In his speech on Sat, Mr Tan criticised the Government’s decision to carry out the GST Voucher scheme.
“The present government prefers to instead hand out GST vouchers whenever it feels like it, just to remind you of your dependency and their generosity and care. Surely Singaporeans deserves better than that?
“This government decides to make the work easy for themselves by asking everybody to pay for everything. That is what I mean by not putting people at the centre of its policies,” Mr Tan added.
Mr Tan also argued that instead of worrying about the possibility of inflation going up by two percent and “causing further hardships” for struggling Singaporean families, Mr Heng instead reportedly claimed in Parliament that raising the GST will increase Singapore’s Gross Domestic Product (GDP) by 0.7 per cent.
“Since our Ministers use GDP growth to determine how much they earn, isn’t that a clever way for them to increase their salaries? Inflating the GDP with your wallets, so that they can pay more to themselves,” He retorted.
S’pore in need of alternative voices in Parliament, ruling party MPs will still vote for Bills “along party lines”: Alfred Tan
Mr Tan, who has loosely indicated in his speech that he will be taking part in the upcoming General Election, also stressed the need to have alternative voices in Parliament who will not only speak up against potentially less than ideal policies, but who will also vote against them when necessary for the benefit of Singaporeans.
“We now have an overwhelmingly dominant [ruling] party in Parliament, with minuscule opposition voices trying to be heard in a politically hostile environment,” he said.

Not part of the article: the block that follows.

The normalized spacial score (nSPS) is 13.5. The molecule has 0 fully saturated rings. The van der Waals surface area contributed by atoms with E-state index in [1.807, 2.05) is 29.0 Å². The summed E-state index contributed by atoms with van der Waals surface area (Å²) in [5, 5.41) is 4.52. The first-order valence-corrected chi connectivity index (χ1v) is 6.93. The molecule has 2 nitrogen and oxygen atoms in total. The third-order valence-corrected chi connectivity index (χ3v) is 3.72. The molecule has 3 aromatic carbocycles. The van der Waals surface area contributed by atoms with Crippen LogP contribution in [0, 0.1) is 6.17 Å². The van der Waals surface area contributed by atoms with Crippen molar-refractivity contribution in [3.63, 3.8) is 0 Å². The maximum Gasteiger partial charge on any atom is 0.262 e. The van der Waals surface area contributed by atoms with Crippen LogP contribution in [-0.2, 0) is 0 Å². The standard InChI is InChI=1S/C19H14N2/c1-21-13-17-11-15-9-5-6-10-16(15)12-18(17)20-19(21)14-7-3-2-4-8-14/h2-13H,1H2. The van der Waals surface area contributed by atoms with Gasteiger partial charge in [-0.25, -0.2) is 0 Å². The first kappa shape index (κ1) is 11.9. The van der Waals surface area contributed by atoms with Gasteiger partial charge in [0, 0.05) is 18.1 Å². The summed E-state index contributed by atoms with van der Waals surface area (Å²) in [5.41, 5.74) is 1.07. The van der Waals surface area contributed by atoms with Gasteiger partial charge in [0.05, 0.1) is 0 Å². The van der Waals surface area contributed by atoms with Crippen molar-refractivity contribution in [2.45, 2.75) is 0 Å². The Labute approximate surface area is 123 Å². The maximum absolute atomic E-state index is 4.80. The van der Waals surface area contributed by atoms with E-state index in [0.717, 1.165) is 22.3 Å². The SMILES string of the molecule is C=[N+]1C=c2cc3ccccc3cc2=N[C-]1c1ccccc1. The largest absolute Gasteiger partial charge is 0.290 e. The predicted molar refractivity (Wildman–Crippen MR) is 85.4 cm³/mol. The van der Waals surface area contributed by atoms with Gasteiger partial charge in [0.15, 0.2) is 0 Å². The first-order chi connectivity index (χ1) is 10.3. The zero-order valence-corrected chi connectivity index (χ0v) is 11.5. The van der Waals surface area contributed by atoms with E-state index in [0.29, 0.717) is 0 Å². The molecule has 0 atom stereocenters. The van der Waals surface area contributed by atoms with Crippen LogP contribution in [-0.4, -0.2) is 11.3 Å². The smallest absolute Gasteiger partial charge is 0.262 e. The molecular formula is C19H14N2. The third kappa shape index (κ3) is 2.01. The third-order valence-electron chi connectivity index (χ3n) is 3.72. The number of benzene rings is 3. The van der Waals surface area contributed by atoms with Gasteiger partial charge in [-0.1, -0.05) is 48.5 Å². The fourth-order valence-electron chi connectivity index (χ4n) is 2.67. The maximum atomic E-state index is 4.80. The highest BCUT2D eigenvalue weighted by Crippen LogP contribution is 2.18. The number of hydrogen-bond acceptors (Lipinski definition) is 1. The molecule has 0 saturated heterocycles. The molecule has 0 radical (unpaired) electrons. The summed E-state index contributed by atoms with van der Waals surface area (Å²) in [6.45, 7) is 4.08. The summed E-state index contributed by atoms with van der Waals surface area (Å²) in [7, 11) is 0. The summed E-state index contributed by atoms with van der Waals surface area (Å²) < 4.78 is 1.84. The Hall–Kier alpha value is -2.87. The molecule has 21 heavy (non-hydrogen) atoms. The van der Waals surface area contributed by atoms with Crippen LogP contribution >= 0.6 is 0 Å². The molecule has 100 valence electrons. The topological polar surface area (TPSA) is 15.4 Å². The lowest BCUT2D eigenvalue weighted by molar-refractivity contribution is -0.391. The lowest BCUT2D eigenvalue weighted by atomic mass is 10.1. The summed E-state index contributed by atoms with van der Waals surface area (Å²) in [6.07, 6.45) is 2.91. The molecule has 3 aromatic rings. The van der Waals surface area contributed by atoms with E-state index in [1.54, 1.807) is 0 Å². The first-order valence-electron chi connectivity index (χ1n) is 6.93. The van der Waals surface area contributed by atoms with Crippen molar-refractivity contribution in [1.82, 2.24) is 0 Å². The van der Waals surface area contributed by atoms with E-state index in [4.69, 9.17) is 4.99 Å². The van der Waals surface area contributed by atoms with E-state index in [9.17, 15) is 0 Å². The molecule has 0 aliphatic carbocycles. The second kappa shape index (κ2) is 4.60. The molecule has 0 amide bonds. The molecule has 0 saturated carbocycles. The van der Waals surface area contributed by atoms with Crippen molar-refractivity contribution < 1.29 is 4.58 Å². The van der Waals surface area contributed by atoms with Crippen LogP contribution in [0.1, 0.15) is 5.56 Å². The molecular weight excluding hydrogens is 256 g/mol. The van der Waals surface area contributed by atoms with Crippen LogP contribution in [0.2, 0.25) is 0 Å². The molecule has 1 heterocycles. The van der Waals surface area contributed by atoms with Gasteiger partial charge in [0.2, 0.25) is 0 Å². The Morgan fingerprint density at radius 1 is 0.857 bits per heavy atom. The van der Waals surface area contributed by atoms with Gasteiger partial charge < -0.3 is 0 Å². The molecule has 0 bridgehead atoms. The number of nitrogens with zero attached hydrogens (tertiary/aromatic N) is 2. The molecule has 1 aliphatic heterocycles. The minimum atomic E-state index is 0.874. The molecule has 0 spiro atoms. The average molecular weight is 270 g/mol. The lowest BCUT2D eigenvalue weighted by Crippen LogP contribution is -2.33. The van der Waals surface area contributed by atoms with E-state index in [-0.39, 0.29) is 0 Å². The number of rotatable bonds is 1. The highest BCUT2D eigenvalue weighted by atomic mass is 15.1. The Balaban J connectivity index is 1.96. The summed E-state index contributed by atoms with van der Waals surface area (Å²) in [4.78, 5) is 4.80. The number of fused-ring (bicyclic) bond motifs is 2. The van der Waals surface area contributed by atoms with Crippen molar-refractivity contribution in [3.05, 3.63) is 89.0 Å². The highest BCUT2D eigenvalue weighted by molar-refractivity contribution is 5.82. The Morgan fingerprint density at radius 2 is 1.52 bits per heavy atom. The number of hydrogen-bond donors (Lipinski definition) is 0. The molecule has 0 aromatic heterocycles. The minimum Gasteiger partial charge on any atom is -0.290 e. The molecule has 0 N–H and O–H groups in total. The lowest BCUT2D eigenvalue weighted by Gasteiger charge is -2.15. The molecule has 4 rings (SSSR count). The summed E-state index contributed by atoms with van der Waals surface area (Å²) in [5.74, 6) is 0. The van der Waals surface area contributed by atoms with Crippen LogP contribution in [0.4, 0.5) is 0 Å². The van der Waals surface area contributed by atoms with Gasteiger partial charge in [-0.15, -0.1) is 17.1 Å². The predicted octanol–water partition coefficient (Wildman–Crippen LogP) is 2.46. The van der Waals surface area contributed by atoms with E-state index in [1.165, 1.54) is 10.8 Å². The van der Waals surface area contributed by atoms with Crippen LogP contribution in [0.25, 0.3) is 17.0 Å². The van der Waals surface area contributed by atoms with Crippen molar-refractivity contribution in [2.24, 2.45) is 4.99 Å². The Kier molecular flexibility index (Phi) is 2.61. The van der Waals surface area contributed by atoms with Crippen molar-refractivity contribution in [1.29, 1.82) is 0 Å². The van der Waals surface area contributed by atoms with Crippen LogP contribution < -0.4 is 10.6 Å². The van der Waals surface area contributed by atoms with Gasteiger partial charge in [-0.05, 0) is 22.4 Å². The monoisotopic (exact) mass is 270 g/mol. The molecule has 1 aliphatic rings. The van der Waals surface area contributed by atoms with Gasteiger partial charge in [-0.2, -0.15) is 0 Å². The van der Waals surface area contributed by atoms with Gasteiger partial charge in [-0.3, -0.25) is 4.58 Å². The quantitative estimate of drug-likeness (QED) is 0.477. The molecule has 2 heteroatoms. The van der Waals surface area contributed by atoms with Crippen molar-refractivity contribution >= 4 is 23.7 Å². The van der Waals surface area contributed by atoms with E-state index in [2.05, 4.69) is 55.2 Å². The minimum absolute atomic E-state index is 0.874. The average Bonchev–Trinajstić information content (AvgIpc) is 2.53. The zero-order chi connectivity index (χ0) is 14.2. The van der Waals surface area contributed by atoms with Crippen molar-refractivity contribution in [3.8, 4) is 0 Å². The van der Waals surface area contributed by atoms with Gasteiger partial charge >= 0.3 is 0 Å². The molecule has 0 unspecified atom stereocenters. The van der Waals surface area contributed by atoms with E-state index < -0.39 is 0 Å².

Consequently, the ruling PAP “does not readily entertain” voices advocating alternative policies after over five decades of running Singapore, said Mr Tan.
“Do we hear robust debate? Or [do] we hear only one voice … A voice determined to ignore the wishes of the people?” He added.
Citing the issue of the GST hike in Parliament earlier this year, during which a total of 55 MPs rose to speak on the matter, Mr Tan said that “nothing is going to change” despite the seemingly robust debate that took place.
“If your representative is of the same party as the government, and even though he may voice your concerns on your behalf, your elected MP may still be voting along party lines,” he said, adding: “Do you think a PAP MP will vote against a PAP-sponsored Bill?”
“You need more alternative voices in Parliament, so that your concerns can be heard.
“Let SDP speak up for you. Let SDP vote for you when we are in Parliament,” urged Mr Tan.
Sat’s pre-election rally was the first time Mr Tan had openly suggested the possibility of contesting in the next GE.
“After years of running successful businesses, I was looking forward to enjoying the fruits of my labour. But life is more than working hard and enjoying these results.
“It is about making sure that society cares for the least of us, for the weak and voiceless. It is about leaving behind us a society that is stronger and ready for the future. And that is why I have decided to step up and contribute towards the progress of democracy,” said Mr Tan.